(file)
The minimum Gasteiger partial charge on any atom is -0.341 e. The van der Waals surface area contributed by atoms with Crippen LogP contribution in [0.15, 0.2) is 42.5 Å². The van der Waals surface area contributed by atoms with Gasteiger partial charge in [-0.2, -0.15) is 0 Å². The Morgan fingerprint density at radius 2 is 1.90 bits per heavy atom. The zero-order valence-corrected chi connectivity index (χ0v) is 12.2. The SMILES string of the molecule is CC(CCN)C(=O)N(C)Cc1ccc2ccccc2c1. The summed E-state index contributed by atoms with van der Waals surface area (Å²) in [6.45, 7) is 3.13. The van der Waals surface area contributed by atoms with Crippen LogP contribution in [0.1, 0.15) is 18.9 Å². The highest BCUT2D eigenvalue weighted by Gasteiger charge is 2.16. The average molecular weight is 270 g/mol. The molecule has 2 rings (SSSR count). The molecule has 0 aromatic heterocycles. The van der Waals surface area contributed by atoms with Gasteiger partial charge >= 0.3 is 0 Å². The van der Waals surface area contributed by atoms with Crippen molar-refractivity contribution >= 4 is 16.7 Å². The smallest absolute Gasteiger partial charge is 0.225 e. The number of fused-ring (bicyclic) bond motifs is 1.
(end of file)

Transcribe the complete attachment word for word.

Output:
The minimum Gasteiger partial charge on any atom is -0.341 e. The van der Waals surface area contributed by atoms with Crippen LogP contribution in [0.15, 0.2) is 42.5 Å². The van der Waals surface area contributed by atoms with Gasteiger partial charge in [-0.2, -0.15) is 0 Å². The Morgan fingerprint density at radius 2 is 1.90 bits per heavy atom. The zero-order valence-corrected chi connectivity index (χ0v) is 12.2. The SMILES string of the molecule is CC(CCN)C(=O)N(C)Cc1ccc2ccccc2c1. The summed E-state index contributed by atoms with van der Waals surface area (Å²) in [6.45, 7) is 3.13. The van der Waals surface area contributed by atoms with Crippen LogP contribution in [0.1, 0.15) is 18.9 Å². The highest BCUT2D eigenvalue weighted by Gasteiger charge is 2.16. The average molecular weight is 270 g/mol. The molecule has 2 rings (SSSR count). The molecule has 0 aromatic heterocycles. The van der Waals surface area contributed by atoms with Gasteiger partial charge >= 0.3 is 0 Å². The van der Waals surface area contributed by atoms with Crippen molar-refractivity contribution >= 4 is 16.7 Å². The smallest absolute Gasteiger partial charge is 0.225 e. The number of fused-ring (bicyclic) bond motifs is 1.